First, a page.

Internet downtime cost British businesses £7 billion in 2016
Hastings, UK, 24 March 2017: British businesses suffered three days of internet downtime each on average during 2016, costing the UK economy £7 billion in lost productivity and extra overtime, according to research conducted by Beaming.
Beaming worked with research company Opinium, a mathematician from Imperial College and more than 500 businesses using a range of internet providers and connectivity services to quantify the impact of internet outages on UK businesses and the wider economy.
More than three quarters of businesses experienced at least one connectivity failure that prevented them from trading or accessing vital online services last year. On average, UK organisations suffered four outages each during 2016, and a wait of six hours every time for service to be restored.
77 per cent of businesses – approximately 4.2 million organisations nationwide – experienced connectivity failures in 2016. Affected organisations suffered 27 hours of lost connectivity and losses of £1,287 each on average.
Although a quarter (25 percent) of businesses mitigate some downtime by moving to tasks that do not require connectivity and 13 percent switch to alternative connections, day-to-day operations grind to a halt at more than a third of businesses (38 percent) when the internet fails. More than one in ten (13 percent) businesses start losing money immediately when hit by outages and almost half (46 percent) suffer a negative financial impact after four hours without connectivity.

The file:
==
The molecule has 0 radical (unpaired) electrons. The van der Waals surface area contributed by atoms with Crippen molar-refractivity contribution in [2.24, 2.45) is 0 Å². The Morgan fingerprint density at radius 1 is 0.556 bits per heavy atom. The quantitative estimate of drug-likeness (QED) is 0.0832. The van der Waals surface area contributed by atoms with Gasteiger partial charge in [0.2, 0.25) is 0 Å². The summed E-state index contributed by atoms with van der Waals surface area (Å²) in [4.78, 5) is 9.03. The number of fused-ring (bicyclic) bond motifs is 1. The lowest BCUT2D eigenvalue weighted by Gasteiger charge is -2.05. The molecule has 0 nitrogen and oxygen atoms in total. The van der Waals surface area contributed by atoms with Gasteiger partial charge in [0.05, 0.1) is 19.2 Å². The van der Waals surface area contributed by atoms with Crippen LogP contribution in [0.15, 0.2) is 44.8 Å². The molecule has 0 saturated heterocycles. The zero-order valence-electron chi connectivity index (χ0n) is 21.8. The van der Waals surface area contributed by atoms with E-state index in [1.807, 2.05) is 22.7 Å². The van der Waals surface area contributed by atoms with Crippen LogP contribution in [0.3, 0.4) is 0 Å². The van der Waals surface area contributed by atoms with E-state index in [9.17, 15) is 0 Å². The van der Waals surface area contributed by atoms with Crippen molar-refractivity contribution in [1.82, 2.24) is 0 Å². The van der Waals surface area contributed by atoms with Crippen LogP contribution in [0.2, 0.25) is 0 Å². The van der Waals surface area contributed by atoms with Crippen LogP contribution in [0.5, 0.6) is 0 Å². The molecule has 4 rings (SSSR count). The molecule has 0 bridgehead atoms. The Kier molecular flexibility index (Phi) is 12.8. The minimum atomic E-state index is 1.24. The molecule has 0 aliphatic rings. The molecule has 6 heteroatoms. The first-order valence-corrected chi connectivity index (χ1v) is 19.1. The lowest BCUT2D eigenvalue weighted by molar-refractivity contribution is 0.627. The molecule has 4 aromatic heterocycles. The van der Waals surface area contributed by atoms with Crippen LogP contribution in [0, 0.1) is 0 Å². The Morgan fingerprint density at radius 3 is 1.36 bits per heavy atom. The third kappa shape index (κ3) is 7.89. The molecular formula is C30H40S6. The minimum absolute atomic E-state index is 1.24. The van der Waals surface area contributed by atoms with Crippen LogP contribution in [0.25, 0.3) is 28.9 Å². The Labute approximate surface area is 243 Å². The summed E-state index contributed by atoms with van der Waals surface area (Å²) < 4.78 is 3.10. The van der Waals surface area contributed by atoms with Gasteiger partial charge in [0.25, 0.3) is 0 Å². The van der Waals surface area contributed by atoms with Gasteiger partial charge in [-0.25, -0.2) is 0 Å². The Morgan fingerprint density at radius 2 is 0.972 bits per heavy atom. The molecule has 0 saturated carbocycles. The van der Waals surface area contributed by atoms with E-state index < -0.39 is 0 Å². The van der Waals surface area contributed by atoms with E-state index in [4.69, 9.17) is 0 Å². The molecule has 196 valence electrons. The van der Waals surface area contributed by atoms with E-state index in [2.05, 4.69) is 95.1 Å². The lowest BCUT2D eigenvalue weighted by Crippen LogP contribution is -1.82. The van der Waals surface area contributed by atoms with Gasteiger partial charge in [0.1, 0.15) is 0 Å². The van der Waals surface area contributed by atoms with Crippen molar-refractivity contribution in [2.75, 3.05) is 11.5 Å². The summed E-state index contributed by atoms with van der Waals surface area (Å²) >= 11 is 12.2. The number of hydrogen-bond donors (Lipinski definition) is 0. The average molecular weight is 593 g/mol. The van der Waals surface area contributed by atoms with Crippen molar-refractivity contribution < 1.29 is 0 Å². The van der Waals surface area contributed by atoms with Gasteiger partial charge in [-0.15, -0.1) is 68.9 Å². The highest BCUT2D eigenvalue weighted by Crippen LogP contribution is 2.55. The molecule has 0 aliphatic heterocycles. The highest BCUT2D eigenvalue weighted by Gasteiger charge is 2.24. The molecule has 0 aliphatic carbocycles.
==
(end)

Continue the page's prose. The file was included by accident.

Cost of internet downtime at affected businesses
Sonia Blizzard, managing director of Beaming, comments: “Internet failures can happen for all sorts of reasons, including malicious attacks, poorly configured routers or simply not using products that are appropriate for business. As businesses grow, it becomes more important to put in place the right capacity, to have the ability to scale quickly and to protect networks from cyber attacks. Any organisation with more than 10 internet users should be monitoring their systems for emerging problems and have experts on hand that can help immediately at the first sign of a problem.”